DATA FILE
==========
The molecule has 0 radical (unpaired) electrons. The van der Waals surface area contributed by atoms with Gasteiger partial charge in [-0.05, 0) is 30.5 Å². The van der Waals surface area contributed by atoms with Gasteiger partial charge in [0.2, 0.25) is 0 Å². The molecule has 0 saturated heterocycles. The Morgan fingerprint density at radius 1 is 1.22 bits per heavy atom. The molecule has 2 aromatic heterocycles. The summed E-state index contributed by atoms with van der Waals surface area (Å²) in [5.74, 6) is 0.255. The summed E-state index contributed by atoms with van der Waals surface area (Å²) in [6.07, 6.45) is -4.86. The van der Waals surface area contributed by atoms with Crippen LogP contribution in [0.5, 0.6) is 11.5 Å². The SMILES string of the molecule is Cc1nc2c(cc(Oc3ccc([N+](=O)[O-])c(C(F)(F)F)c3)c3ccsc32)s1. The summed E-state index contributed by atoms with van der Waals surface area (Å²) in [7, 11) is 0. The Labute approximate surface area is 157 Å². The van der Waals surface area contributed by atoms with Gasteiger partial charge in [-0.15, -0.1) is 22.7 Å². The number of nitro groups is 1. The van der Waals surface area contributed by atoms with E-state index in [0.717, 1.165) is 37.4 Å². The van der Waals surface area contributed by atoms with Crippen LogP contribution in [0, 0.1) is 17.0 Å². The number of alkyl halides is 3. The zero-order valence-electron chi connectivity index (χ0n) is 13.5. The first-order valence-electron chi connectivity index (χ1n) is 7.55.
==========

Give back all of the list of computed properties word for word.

The molecule has 0 radical (unpaired) electrons. The van der Waals surface area contributed by atoms with Gasteiger partial charge in [-0.05, 0) is 30.5 Å². The van der Waals surface area contributed by atoms with Gasteiger partial charge in [0.2, 0.25) is 0 Å². The molecule has 0 saturated heterocycles. The Morgan fingerprint density at radius 1 is 1.22 bits per heavy atom. The molecule has 2 aromatic heterocycles. The summed E-state index contributed by atoms with van der Waals surface area (Å²) in [5.74, 6) is 0.255. The summed E-state index contributed by atoms with van der Waals surface area (Å²) in [6.07, 6.45) is -4.86. The van der Waals surface area contributed by atoms with Crippen LogP contribution in [0.5, 0.6) is 11.5 Å². The SMILES string of the molecule is Cc1nc2c(cc(Oc3ccc([N+](=O)[O-])c(C(F)(F)F)c3)c3ccsc32)s1. The summed E-state index contributed by atoms with van der Waals surface area (Å²) in [7, 11) is 0. The Labute approximate surface area is 157 Å². The van der Waals surface area contributed by atoms with Gasteiger partial charge in [-0.15, -0.1) is 22.7 Å². The number of nitro groups is 1. The van der Waals surface area contributed by atoms with E-state index in [0.717, 1.165) is 37.4 Å². The van der Waals surface area contributed by atoms with Crippen LogP contribution in [0, 0.1) is 17.0 Å². The number of alkyl halides is 3. The zero-order valence-electron chi connectivity index (χ0n) is 13.5. The first-order valence-electron chi connectivity index (χ1n) is 7.55.